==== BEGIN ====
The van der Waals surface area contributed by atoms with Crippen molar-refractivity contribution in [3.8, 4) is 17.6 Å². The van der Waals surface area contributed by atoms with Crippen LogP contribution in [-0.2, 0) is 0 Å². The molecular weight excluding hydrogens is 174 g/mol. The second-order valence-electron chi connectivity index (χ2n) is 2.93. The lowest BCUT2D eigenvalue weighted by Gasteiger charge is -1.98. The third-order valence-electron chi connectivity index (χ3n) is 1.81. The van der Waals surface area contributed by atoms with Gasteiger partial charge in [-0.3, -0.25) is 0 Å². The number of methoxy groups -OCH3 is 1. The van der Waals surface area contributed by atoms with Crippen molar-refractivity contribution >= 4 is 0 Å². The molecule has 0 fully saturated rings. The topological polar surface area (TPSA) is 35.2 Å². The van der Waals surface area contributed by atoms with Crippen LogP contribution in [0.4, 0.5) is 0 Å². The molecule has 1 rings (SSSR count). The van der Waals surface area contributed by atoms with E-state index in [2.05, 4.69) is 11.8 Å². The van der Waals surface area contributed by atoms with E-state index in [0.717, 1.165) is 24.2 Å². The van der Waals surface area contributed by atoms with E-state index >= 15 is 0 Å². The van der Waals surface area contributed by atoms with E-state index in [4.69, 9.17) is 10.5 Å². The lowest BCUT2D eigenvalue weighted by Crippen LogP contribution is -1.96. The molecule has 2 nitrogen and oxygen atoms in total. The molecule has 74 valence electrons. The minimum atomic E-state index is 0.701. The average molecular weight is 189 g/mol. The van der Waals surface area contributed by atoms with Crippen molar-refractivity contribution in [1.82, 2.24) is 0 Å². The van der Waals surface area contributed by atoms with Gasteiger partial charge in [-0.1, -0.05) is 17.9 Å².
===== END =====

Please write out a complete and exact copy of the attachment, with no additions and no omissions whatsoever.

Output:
The van der Waals surface area contributed by atoms with Crippen molar-refractivity contribution in [3.8, 4) is 17.6 Å². The van der Waals surface area contributed by atoms with Crippen LogP contribution in [-0.2, 0) is 0 Å². The molecular weight excluding hydrogens is 174 g/mol. The second-order valence-electron chi connectivity index (χ2n) is 2.93. The lowest BCUT2D eigenvalue weighted by Gasteiger charge is -1.98. The third-order valence-electron chi connectivity index (χ3n) is 1.81. The van der Waals surface area contributed by atoms with Gasteiger partial charge in [-0.3, -0.25) is 0 Å². The number of methoxy groups -OCH3 is 1. The van der Waals surface area contributed by atoms with Crippen molar-refractivity contribution >= 4 is 0 Å². The molecule has 0 fully saturated rings. The topological polar surface area (TPSA) is 35.2 Å². The van der Waals surface area contributed by atoms with Crippen LogP contribution in [0.4, 0.5) is 0 Å². The molecule has 1 rings (SSSR count). The van der Waals surface area contributed by atoms with E-state index in [2.05, 4.69) is 11.8 Å². The van der Waals surface area contributed by atoms with E-state index in [0.717, 1.165) is 24.2 Å². The van der Waals surface area contributed by atoms with E-state index >= 15 is 0 Å². The van der Waals surface area contributed by atoms with E-state index in [4.69, 9.17) is 10.5 Å². The lowest BCUT2D eigenvalue weighted by Crippen LogP contribution is -1.96. The molecule has 2 nitrogen and oxygen atoms in total. The molecule has 74 valence electrons. The minimum atomic E-state index is 0.701. The average molecular weight is 189 g/mol. The van der Waals surface area contributed by atoms with Crippen molar-refractivity contribution in [1.82, 2.24) is 0 Å². The van der Waals surface area contributed by atoms with Gasteiger partial charge in [-0.1, -0.05) is 17.9 Å².